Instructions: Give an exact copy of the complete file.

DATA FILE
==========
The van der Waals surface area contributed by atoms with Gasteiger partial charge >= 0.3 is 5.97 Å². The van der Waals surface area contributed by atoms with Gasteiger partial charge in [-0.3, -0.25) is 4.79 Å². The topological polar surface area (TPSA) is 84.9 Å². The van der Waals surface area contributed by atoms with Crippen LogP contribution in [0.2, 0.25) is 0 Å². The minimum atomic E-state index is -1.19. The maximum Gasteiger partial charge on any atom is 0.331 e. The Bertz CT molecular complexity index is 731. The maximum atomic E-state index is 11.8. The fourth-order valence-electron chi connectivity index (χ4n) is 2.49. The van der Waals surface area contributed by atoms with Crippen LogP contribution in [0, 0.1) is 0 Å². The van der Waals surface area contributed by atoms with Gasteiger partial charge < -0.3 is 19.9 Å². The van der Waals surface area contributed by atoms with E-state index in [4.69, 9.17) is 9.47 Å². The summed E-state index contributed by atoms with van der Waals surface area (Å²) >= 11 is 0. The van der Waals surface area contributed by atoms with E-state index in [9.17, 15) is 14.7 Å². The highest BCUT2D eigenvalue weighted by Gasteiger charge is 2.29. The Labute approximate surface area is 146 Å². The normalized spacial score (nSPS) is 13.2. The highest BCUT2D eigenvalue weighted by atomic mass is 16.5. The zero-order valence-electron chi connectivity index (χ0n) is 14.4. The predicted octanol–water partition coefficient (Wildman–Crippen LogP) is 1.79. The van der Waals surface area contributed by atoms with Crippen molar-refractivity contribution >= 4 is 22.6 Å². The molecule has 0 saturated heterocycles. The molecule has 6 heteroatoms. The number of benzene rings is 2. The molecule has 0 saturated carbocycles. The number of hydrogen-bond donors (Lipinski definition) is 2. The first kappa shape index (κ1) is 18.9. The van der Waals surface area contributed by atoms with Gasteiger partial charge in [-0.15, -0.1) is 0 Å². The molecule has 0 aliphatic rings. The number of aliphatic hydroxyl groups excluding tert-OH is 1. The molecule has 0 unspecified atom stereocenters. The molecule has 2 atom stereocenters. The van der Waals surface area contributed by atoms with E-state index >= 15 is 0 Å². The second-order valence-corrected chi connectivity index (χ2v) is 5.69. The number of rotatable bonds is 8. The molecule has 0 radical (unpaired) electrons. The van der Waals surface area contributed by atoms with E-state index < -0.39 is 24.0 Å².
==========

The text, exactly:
The van der Waals surface area contributed by atoms with Gasteiger partial charge >= 0.3 is 5.97 Å². The van der Waals surface area contributed by atoms with Gasteiger partial charge in [-0.3, -0.25) is 4.79 Å². The topological polar surface area (TPSA) is 84.9 Å². The van der Waals surface area contributed by atoms with Crippen LogP contribution in [0.2, 0.25) is 0 Å². The minimum atomic E-state index is -1.19. The maximum Gasteiger partial charge on any atom is 0.331 e. The Bertz CT molecular complexity index is 731. The maximum atomic E-state index is 11.8. The fourth-order valence-electron chi connectivity index (χ4n) is 2.49. The van der Waals surface area contributed by atoms with Crippen LogP contribution in [0, 0.1) is 0 Å². The van der Waals surface area contributed by atoms with Gasteiger partial charge < -0.3 is 19.9 Å². The van der Waals surface area contributed by atoms with E-state index in [4.69, 9.17) is 9.47 Å². The summed E-state index contributed by atoms with van der Waals surface area (Å²) >= 11 is 0. The van der Waals surface area contributed by atoms with E-state index in [9.17, 15) is 14.7 Å². The highest BCUT2D eigenvalue weighted by Gasteiger charge is 2.29. The Labute approximate surface area is 146 Å². The normalized spacial score (nSPS) is 13.2. The highest BCUT2D eigenvalue weighted by atomic mass is 16.5. The zero-order valence-electron chi connectivity index (χ0n) is 14.4. The predicted octanol–water partition coefficient (Wildman–Crippen LogP) is 1.79. The van der Waals surface area contributed by atoms with Crippen molar-refractivity contribution >= 4 is 22.6 Å². The molecule has 0 saturated heterocycles. The molecule has 6 heteroatoms. The number of benzene rings is 2. The molecule has 0 saturated carbocycles. The number of hydrogen-bond donors (Lipinski definition) is 2. The first kappa shape index (κ1) is 18.9. The van der Waals surface area contributed by atoms with Gasteiger partial charge in [-0.15, -0.1) is 0 Å². The molecule has 0 aliphatic rings. The number of aliphatic hydroxyl groups excluding tert-OH is 1. The molecule has 0 unspecified atom stereocenters. The molecule has 2 atom stereocenters. The van der Waals surface area contributed by atoms with E-state index >= 15 is 0 Å². The second-order valence-corrected chi connectivity index (χ2v) is 5.69. The number of rotatable bonds is 8. The molecule has 0 radical (unpaired) electrons. The van der Waals surface area contributed by atoms with E-state index < -0.39 is 24.0 Å².